Video Message by Angel Gurría, OECD Secretary-General, delivered at the International Conference on Global Value Chains and Structural Adjustments
Event: 26 June 2013
(As prepared for delivery)
Distinguished Guests, Ladies and Gentlemen:
It is a pleasure to participate, albeit remotely and from Paris, in the International Conference on Global Value Chains and Structural Adjustments. This conference follows up on the meeting held last September 19th and 20th, in which I had the opportunity to participate and discuss with you for the first time the importance of measuring Trade in Value Added (TiVA).
Our work on TiVA – as we call it – not only allows us to better understand global value chains, but also to analyze their implications for policy-making in areas like SME integration, global supply chains, and trade and job creation. As you conclude the intensive discussions held over the past 2 days, I would like to share with you the OECD’s contributions to a better approach and understanding of the new international economic architecture.
The emergence of Global Value Chains (GVCs) creates an enormous opportunity for growth and progress for both developed and developing countries. GVCs maximise competitive advantages and optimise resources. They also allow firms and economies to use intermediate goods and services to focus and be competitive in one “link” of the value chain without having to develop a whole industry.
Moreover, GVCs affect countries’ competitiveness and patterns of trade and investment. Participation in these value chains helps countries move far along in their development process. As China, our host country today has shown, playing a significant role in GVCs will enable considerable steps towards economic development.
To better integrate their economies into GVCs, governments need a fine-tuned understanding of their dynamics and policies, and we have made considerable progress on this front. We recently launched our joint OECD-WTO database on TiVA, which accounts for trade in intermediates and calculates the contribution of each economy to the global value chain. We are currently refining and enhancing this important database.
This is helping us to measure real trade more accurately, to better understand its dynamics and make the best out of existing opportunities. We also recently produced a more in-depth analysis on the policy implications of GVCs. Let me briefly share with you some of our key findings.
We have learned that success in international markets depends as much on the capacity to import high-quality inputs as on the capacity to export: intermediate inputs account for over 2/3 of the goods and 70% of the services we trade. Tariffs on intermediate inputs can thus be cumulative and impose punitive costs on downstream users and final consumers. Put simply, this is bad for growth! This evidence provides additional ammunition to continue supporting open markets for trade and investment.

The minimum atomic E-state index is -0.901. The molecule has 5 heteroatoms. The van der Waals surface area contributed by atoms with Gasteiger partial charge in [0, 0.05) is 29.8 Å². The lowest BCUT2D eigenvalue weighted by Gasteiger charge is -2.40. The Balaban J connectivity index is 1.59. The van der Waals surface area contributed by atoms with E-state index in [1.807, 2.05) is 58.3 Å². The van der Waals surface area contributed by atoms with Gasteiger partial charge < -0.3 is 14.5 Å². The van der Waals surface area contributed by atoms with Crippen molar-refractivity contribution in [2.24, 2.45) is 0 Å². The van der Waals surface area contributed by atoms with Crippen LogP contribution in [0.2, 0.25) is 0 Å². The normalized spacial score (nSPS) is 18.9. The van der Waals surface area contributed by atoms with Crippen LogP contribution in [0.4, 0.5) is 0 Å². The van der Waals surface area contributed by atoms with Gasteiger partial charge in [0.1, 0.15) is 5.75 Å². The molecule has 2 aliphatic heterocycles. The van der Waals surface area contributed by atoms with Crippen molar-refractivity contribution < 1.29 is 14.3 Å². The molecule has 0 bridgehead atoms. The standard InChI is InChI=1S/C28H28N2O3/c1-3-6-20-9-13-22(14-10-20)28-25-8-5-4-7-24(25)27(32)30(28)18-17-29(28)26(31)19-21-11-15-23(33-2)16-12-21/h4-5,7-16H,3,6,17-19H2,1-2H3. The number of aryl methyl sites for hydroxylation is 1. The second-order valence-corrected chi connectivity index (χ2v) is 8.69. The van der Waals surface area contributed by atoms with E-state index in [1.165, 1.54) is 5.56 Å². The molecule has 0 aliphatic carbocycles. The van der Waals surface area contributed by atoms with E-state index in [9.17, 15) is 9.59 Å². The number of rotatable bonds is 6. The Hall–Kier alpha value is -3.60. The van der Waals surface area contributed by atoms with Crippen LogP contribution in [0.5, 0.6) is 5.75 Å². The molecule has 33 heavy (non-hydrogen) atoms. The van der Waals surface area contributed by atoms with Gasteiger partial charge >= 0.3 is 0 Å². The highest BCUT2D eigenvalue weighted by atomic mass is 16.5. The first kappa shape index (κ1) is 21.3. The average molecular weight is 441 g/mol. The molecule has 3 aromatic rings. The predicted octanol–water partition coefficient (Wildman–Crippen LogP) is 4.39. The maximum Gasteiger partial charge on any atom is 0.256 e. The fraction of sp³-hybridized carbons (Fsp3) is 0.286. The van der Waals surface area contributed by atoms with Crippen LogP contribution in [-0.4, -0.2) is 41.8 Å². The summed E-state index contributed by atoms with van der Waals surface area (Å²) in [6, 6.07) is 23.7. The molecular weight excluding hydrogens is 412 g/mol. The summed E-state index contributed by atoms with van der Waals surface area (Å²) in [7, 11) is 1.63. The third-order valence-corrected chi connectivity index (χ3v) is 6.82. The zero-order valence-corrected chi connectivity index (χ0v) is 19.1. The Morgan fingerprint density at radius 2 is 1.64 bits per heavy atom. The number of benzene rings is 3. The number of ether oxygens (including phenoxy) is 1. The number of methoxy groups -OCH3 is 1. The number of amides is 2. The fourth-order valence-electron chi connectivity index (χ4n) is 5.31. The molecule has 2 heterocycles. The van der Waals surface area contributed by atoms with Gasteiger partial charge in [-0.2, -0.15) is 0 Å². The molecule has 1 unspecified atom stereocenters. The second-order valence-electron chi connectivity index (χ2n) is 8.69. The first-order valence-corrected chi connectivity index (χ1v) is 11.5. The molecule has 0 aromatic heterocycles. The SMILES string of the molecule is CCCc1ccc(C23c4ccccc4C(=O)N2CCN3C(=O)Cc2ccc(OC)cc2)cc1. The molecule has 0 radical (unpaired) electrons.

To compete globally, firms also need to respond quickly to shifts in demand. But their ability to respond is restricted when intermediate inputs suffer unpredictable delays at the border. Trade facilitation measures, including faster and more efficient customs and port procedures, are thus crucial to the smooth operation of supply chains.
We estimate that implementing trade facilitation reforms would reduce total trade costs by 10% in advanced economies, and by about 13% to 16% in developing countries. It would also help boost exports significantly, hence enabling greater participation in GVCs. Reducing global trade costs by 1% would increase worldwide income by more than USD 40 billion, 65% of which would accrue to developing countries.
Our work also emphasises the crucial role of services and efficient network infrastructure. We have found that in China, services reflect at least one-quarter of the value of total exports. Liberalisation of trade in services, including logistics, would thus allow for more efficient and well developed services, enhance the competitiveness of manufacturing firms and facilitate further integration.
Lastly, I’d like to emphasise that both inward and outward investment is a key ingredient to fostering the development of GVCs. Governments should work together to support multilateral trade and investment and ensure countries’ effective participation in global value chains. In this respect, the Transatlantic Trade and Investment Partnership (TTIP) between the EU and the US could conceivably become the “gold standard” for deep and comprehensive global trade and investment integration. Negotiations between these two major players arguably have the potential to address a wider range of sensitive issues.
Transparency is a key element in ensuring the TTIP contributes to an effective, rules-based multilateral trading system. Eventually, additional partners could participate in this agreement. Every effort must be made to ensure that bilateral and regional arrangements become “building blocks” to the multilateral trading system.
Ladies and Gentlemen:
The challenge for us, collectively, is to continue to better understand GVCs so that we can best harness their potential for inclusive growth and development. The OECD is committed to this goal. We have made good progress, and with your help, we hope to do even more in order to build better international trade and investment policies for better lives.
Thank you for your attention.